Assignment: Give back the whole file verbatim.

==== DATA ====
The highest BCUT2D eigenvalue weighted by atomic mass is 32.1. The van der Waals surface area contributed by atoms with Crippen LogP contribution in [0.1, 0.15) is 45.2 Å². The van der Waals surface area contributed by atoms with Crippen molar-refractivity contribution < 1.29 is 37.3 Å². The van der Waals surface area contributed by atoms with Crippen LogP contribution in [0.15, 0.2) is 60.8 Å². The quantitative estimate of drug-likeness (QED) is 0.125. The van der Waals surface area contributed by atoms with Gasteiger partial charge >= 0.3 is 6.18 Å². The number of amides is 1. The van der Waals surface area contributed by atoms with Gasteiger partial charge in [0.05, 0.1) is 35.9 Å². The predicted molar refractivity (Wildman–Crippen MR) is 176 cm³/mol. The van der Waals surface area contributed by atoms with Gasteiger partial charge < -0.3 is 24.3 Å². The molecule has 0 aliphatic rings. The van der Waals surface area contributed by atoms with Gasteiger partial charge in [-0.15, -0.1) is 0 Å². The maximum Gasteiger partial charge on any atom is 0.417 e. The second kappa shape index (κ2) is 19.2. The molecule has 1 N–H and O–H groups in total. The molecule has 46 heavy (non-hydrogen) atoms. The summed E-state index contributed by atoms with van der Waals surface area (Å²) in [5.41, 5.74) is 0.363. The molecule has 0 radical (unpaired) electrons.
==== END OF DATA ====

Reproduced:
The highest BCUT2D eigenvalue weighted by atomic mass is 32.1. The van der Waals surface area contributed by atoms with Crippen LogP contribution in [0.1, 0.15) is 45.2 Å². The van der Waals surface area contributed by atoms with Crippen molar-refractivity contribution < 1.29 is 37.3 Å². The van der Waals surface area contributed by atoms with Crippen LogP contribution in [0.15, 0.2) is 60.8 Å². The quantitative estimate of drug-likeness (QED) is 0.125. The van der Waals surface area contributed by atoms with Gasteiger partial charge >= 0.3 is 6.18 Å². The number of amides is 1. The van der Waals surface area contributed by atoms with Gasteiger partial charge in [0.05, 0.1) is 35.9 Å². The predicted molar refractivity (Wildman–Crippen MR) is 176 cm³/mol. The van der Waals surface area contributed by atoms with Gasteiger partial charge < -0.3 is 24.3 Å². The molecule has 0 aliphatic rings. The van der Waals surface area contributed by atoms with Gasteiger partial charge in [-0.15, -0.1) is 0 Å². The maximum Gasteiger partial charge on any atom is 0.417 e. The second kappa shape index (κ2) is 19.2. The molecule has 1 N–H and O–H groups in total. The molecule has 46 heavy (non-hydrogen) atoms. The summed E-state index contributed by atoms with van der Waals surface area (Å²) in [5.41, 5.74) is 0.363. The molecule has 0 radical (unpaired) electrons.